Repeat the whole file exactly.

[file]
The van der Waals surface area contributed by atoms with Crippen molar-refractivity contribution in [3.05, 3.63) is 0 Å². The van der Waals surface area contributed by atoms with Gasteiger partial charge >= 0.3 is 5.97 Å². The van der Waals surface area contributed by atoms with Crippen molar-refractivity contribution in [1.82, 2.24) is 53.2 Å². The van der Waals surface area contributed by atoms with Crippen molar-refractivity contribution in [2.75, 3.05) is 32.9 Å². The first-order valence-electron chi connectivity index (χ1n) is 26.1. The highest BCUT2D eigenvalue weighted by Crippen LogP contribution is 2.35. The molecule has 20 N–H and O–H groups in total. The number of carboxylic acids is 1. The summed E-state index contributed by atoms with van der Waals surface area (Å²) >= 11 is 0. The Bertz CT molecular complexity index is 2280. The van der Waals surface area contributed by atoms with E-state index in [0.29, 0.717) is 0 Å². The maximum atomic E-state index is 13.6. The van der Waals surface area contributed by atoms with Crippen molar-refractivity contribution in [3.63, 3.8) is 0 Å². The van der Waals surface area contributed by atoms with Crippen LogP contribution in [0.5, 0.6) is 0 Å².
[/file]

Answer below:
The van der Waals surface area contributed by atoms with Crippen molar-refractivity contribution in [3.05, 3.63) is 0 Å². The van der Waals surface area contributed by atoms with Gasteiger partial charge >= 0.3 is 5.97 Å². The van der Waals surface area contributed by atoms with Crippen molar-refractivity contribution in [1.82, 2.24) is 53.2 Å². The van der Waals surface area contributed by atoms with Crippen molar-refractivity contribution in [2.75, 3.05) is 32.9 Å². The first-order valence-electron chi connectivity index (χ1n) is 26.1. The highest BCUT2D eigenvalue weighted by Crippen LogP contribution is 2.35. The molecule has 20 N–H and O–H groups in total. The number of carboxylic acids is 1. The summed E-state index contributed by atoms with van der Waals surface area (Å²) >= 11 is 0. The Bertz CT molecular complexity index is 2280. The van der Waals surface area contributed by atoms with E-state index in [0.29, 0.717) is 0 Å². The maximum atomic E-state index is 13.6. The van der Waals surface area contributed by atoms with Crippen molar-refractivity contribution in [3.63, 3.8) is 0 Å². The van der Waals surface area contributed by atoms with Crippen LogP contribution in [0.5, 0.6) is 0 Å².